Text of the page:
He wrote about a child who had SLP sessions twice a week for 18 months which comes out to 156 sessions.

Jonathan said,  "If I went to 156:

personal training sessions, then I better be all muscle.

cooking lessons, then I should cook like a master chef.

college courses, I could earn at least two degrees, maybe three.

coached basketball practices, I might finally accomplish my life-long goal of being an NBA player.

finally, as a parent, if I attended 156 speech-language sessions, I hope I learned enough to help my child work on the concepts at home."

I thought this was an illustration we can share with parents or colleagues who still believe more therapy must be better.  We know that coaching parents and getting other family members involved usually allows the child to make faster progress.

Click HERE to read the

Saturday, August 19, 2017

THIS IS WHY - I'm an Audiologist and an Auditory Verbal Therapist

Today, Bryn, Lauren, and Megan tell their own stories and we no longer have to convince naysayers that children who are deaf and hard of hearing can listen and speak. 

Auditory Verbal Family Picnic
Bryn Spejcher, Chelsea & Lauren O'Brien and Megan Swanson

It is a privilege
 to be a trusted member and walk beside families
 on their listening and spoken language journey.

Bryn, Megan and Lauren at AG Bell LOFT 2008
Leadership Opportunities For Teens 

Over 20 years later. Amazing, successful woman
 who I am blessed to call dear friends.


Bryn Spejcher and Lynn Wood
Lauren O'Brien, Lynn Wood and Megan Swanson




















Listening and Spoken Language therapy makes it possible for children who are deaf or hard of hearing to learn to listen and talk, which powers language, literacy and lifetime success. _ www.HearingFirst.com

Friday, August 18, 2017

YouTubers - Make a Back To School Video With Tips For Hearing At School


So you want to be a YouTube Star. Here's your chance. 

 Not!

Listen to Monrovia share her 3-minute video, then create your own video with your back to school hearing loss tips for the teachers.
  

If you up for the challenge make a video for the kids at school! 

Send me the link and I will post it! 

You'll be on your way to stardom!

Monday, August 14, 2017

It's Come Full Circle! Celebrating Bryn P. Spejcher, Au.D.


It Comes Full Circle 

What a privilege to partner with the Mike and Laurie Spejcher and their family along their LSL Auditory Verbal journey. We celebrated Bryn this weekend and her accomplishment of earning a doctorate in audiology. 

Bryn P. Spejcher, Au.D., CCC-A is beginning her career at the House Children’s Hearing Center of UCLA, Los Angeles. 

Pay it forward Bryn!






Friday, August 4, 2017

AUGUST - Listening and Spoken Language Calendar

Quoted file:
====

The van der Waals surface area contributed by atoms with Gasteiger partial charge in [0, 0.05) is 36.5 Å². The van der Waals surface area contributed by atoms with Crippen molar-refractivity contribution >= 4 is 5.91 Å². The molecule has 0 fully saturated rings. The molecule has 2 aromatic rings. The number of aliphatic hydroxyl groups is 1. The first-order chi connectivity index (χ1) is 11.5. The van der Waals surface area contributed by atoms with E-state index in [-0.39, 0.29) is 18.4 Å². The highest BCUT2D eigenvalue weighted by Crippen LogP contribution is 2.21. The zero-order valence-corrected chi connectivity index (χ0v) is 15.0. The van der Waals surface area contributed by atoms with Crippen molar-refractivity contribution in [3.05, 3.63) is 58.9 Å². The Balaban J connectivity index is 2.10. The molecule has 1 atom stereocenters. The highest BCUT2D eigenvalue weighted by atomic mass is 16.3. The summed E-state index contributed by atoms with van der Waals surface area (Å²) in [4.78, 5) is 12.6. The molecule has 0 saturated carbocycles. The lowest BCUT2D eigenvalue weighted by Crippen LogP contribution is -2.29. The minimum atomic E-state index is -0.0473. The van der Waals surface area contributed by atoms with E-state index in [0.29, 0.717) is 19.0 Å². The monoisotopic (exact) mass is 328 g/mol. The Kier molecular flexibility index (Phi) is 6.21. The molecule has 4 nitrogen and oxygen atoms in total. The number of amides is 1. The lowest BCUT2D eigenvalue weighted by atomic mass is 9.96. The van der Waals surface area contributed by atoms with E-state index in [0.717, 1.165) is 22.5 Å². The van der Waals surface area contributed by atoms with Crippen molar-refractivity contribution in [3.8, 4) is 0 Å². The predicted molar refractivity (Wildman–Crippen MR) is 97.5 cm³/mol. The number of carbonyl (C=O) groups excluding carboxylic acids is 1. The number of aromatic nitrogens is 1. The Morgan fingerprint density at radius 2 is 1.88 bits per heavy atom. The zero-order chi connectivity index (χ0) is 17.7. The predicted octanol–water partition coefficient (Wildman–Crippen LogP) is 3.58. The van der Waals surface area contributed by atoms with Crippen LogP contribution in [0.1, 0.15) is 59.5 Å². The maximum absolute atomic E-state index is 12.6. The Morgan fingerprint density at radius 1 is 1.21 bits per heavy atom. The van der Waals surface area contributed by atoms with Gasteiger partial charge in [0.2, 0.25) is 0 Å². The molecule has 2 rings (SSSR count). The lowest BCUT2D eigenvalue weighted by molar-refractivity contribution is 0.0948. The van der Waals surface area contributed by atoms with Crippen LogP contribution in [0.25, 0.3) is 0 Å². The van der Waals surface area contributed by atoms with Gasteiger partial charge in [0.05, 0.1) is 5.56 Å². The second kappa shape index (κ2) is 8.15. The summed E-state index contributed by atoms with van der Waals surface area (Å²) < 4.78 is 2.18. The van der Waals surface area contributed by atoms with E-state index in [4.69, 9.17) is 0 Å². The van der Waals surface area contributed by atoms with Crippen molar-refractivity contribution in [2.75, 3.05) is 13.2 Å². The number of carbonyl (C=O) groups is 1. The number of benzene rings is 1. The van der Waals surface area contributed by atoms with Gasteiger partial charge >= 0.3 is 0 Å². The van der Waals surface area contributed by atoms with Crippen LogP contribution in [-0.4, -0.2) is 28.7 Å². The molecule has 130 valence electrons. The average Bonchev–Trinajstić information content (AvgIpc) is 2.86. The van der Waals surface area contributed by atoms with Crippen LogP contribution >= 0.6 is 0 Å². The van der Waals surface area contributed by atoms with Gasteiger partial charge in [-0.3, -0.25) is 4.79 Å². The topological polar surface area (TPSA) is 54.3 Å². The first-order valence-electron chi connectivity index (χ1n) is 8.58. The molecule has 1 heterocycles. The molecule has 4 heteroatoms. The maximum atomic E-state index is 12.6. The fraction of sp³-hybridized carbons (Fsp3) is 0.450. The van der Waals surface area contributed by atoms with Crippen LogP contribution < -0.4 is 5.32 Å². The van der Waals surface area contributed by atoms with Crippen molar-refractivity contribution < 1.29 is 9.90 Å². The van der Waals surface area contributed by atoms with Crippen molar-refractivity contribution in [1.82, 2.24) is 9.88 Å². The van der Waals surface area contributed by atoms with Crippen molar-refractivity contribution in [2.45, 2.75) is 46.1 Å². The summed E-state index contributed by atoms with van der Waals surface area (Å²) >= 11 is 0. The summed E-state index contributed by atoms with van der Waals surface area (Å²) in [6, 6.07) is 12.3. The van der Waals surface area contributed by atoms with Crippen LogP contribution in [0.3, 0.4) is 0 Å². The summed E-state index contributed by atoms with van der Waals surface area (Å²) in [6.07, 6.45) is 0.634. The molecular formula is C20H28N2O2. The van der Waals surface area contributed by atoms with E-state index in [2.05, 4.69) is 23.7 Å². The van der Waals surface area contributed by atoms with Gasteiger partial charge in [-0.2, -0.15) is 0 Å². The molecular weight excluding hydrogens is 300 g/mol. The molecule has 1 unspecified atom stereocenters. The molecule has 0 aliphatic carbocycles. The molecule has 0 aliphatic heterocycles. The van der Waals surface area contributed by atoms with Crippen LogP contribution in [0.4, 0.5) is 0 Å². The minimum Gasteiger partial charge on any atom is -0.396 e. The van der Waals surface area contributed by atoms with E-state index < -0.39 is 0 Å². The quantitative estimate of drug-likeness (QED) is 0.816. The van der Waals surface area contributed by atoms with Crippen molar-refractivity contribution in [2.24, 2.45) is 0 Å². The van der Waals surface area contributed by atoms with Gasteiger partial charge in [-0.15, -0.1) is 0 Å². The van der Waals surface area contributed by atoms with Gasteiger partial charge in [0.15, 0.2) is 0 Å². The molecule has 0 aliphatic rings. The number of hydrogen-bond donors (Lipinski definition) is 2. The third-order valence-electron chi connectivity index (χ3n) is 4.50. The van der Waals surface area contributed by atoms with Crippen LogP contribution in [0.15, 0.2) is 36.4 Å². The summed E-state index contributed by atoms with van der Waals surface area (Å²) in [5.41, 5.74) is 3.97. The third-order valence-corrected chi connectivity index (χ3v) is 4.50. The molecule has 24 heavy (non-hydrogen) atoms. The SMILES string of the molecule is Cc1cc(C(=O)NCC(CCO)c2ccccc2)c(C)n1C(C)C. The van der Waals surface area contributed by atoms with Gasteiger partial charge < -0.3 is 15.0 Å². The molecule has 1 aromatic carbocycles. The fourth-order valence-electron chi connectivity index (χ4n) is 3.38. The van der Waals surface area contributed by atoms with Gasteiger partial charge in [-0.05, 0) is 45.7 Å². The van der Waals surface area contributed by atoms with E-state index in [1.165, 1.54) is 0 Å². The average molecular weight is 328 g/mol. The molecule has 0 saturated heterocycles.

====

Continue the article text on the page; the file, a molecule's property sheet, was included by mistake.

Click HERE to download the free AUGUST printable calendar with daily Listening and Spoken Language suggestions for families from the Moog Center.





Thursday, August 3, 2017

Talk Time NOT Screen Time But...

I often am questioned by parents who know that listening, language and social skills are learned best when interacting with children and apps together but there are times when they want or need their child to listen and play independently.

Q - ”Lynn, I've heard that one of the most important part of using apps for listening and spoken language development is to interact with my child while he's using the app(s).  What about the times when I'm just exhausted and want my child to play an app by himself?”


A - Dear Parent,

Listening, language and social skills are learned best when interacting with children and apps together. But rest assured, there are many well-chosen apps that open an universe of books, games and music for listening and spoken language learning. Apps can provide practice for your child listening to a variety of speakers or voices. Some apps allow you to choose to allow background music which is an auditory challenge for older kids.

Apps that I recommend for a child to play independently would be those that target following auditory directions, storytelling and identifying sounds in our environment. Below are some of my favorites.

Classic Stories By Nosy Crow 

Fun With Directions Apps By Hamaguchi  (There are free lite versions available)

One Step Two Step by Synapse Apps, LLC (There is a free lite version)

Funny Directions By Speecharoo Apps

Food Frenzy Following Directions By Super Duper Publications

Seasonal Directions By ViritualSpeechCenter

Auditory Memory For Quick Stories  By Super Duper Publications

Sound Touch By Sound Touch

Touch The Sound By Alligator Apps